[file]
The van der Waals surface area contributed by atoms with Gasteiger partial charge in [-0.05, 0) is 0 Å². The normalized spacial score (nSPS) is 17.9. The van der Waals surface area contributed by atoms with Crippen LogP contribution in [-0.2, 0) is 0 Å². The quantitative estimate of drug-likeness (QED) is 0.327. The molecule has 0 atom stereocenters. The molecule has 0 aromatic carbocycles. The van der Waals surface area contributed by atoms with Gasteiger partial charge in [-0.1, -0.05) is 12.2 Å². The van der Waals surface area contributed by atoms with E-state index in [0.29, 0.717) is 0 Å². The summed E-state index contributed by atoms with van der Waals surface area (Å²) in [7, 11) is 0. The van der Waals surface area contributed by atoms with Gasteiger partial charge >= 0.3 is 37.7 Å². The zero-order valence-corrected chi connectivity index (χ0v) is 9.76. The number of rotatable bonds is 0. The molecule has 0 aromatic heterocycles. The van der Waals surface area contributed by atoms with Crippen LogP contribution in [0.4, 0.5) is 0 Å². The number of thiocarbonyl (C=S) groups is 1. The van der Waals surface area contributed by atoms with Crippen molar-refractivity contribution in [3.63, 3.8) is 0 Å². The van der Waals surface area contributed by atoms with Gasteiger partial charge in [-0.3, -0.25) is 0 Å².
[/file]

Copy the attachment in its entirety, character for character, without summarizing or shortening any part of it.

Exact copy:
The van der Waals surface area contributed by atoms with Gasteiger partial charge in [-0.05, 0) is 0 Å². The normalized spacial score (nSPS) is 17.9. The van der Waals surface area contributed by atoms with Crippen LogP contribution in [-0.2, 0) is 0 Å². The quantitative estimate of drug-likeness (QED) is 0.327. The molecule has 0 atom stereocenters. The molecule has 0 aromatic carbocycles. The van der Waals surface area contributed by atoms with Gasteiger partial charge in [-0.1, -0.05) is 12.2 Å². The van der Waals surface area contributed by atoms with E-state index in [0.29, 0.717) is 0 Å². The summed E-state index contributed by atoms with van der Waals surface area (Å²) in [7, 11) is 0. The van der Waals surface area contributed by atoms with Gasteiger partial charge >= 0.3 is 37.7 Å². The zero-order valence-corrected chi connectivity index (χ0v) is 9.76. The number of rotatable bonds is 0. The molecule has 0 aromatic heterocycles. The van der Waals surface area contributed by atoms with Crippen LogP contribution in [0.4, 0.5) is 0 Å². The number of thiocarbonyl (C=S) groups is 1. The van der Waals surface area contributed by atoms with Crippen molar-refractivity contribution in [3.63, 3.8) is 0 Å². The van der Waals surface area contributed by atoms with Gasteiger partial charge in [-0.3, -0.25) is 0 Å².